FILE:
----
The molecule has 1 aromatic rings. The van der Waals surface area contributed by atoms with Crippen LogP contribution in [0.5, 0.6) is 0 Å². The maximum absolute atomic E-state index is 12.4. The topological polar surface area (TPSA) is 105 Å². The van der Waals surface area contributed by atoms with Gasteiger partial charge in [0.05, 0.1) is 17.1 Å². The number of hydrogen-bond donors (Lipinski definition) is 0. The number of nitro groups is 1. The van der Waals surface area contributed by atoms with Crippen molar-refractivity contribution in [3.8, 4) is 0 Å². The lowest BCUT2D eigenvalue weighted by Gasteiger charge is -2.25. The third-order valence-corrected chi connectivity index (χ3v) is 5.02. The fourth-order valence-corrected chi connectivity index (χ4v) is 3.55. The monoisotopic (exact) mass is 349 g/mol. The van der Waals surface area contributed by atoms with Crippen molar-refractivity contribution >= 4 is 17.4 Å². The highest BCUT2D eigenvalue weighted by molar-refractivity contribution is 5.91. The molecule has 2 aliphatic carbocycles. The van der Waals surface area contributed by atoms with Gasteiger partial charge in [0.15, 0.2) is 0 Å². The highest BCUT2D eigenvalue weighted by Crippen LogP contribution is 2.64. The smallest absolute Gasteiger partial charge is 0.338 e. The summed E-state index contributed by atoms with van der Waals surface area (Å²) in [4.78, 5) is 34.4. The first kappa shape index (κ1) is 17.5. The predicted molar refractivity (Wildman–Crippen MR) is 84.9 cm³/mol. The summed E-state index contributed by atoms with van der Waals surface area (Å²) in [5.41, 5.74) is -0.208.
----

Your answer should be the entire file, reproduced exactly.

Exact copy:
The molecule has 1 aromatic rings. The van der Waals surface area contributed by atoms with Crippen LogP contribution in [0.5, 0.6) is 0 Å². The maximum absolute atomic E-state index is 12.4. The topological polar surface area (TPSA) is 105 Å². The van der Waals surface area contributed by atoms with Gasteiger partial charge in [0.05, 0.1) is 17.1 Å². The number of hydrogen-bond donors (Lipinski definition) is 0. The number of nitro groups is 1. The van der Waals surface area contributed by atoms with Crippen molar-refractivity contribution in [3.8, 4) is 0 Å². The lowest BCUT2D eigenvalue weighted by Gasteiger charge is -2.25. The third-order valence-corrected chi connectivity index (χ3v) is 5.02. The fourth-order valence-corrected chi connectivity index (χ4v) is 3.55. The monoisotopic (exact) mass is 349 g/mol. The van der Waals surface area contributed by atoms with Crippen molar-refractivity contribution >= 4 is 17.4 Å². The highest BCUT2D eigenvalue weighted by molar-refractivity contribution is 5.91. The molecule has 2 aliphatic carbocycles. The van der Waals surface area contributed by atoms with Gasteiger partial charge in [0.15, 0.2) is 0 Å². The highest BCUT2D eigenvalue weighted by Crippen LogP contribution is 2.64. The smallest absolute Gasteiger partial charge is 0.338 e. The summed E-state index contributed by atoms with van der Waals surface area (Å²) in [4.78, 5) is 34.4. The first kappa shape index (κ1) is 17.5. The predicted molar refractivity (Wildman–Crippen MR) is 84.9 cm³/mol. The summed E-state index contributed by atoms with van der Waals surface area (Å²) in [5.41, 5.74) is -0.208.